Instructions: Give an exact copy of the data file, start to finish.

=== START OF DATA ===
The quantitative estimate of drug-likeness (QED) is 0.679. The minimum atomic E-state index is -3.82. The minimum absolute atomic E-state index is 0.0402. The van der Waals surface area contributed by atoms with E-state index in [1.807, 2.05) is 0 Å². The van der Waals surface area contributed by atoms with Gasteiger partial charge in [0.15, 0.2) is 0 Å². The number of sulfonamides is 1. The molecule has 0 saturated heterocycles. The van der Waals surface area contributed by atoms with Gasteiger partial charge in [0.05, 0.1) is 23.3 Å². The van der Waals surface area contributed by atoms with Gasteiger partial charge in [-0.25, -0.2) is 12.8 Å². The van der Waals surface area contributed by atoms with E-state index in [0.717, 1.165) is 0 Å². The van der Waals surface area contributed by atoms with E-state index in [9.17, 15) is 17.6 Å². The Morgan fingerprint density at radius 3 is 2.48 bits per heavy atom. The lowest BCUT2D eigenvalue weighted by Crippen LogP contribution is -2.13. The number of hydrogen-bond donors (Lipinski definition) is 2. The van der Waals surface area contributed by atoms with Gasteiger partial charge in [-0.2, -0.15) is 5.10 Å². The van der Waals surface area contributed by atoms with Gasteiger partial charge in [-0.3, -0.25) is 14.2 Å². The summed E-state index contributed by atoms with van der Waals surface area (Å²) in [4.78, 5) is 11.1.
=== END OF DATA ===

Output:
The quantitative estimate of drug-likeness (QED) is 0.679. The minimum atomic E-state index is -3.82. The minimum absolute atomic E-state index is 0.0402. The van der Waals surface area contributed by atoms with E-state index in [1.807, 2.05) is 0 Å². The van der Waals surface area contributed by atoms with Gasteiger partial charge in [0.15, 0.2) is 0 Å². The number of sulfonamides is 1. The molecule has 0 saturated heterocycles. The van der Waals surface area contributed by atoms with Gasteiger partial charge in [0.05, 0.1) is 23.3 Å². The van der Waals surface area contributed by atoms with Gasteiger partial charge in [-0.25, -0.2) is 12.8 Å². The van der Waals surface area contributed by atoms with E-state index in [0.717, 1.165) is 0 Å². The van der Waals surface area contributed by atoms with E-state index in [9.17, 15) is 17.6 Å². The Morgan fingerprint density at radius 3 is 2.48 bits per heavy atom. The lowest BCUT2D eigenvalue weighted by Crippen LogP contribution is -2.13. The number of hydrogen-bond donors (Lipinski definition) is 2. The van der Waals surface area contributed by atoms with Gasteiger partial charge in [-0.2, -0.15) is 5.10 Å². The van der Waals surface area contributed by atoms with Gasteiger partial charge in [-0.3, -0.25) is 14.2 Å². The summed E-state index contributed by atoms with van der Waals surface area (Å²) in [4.78, 5) is 11.1.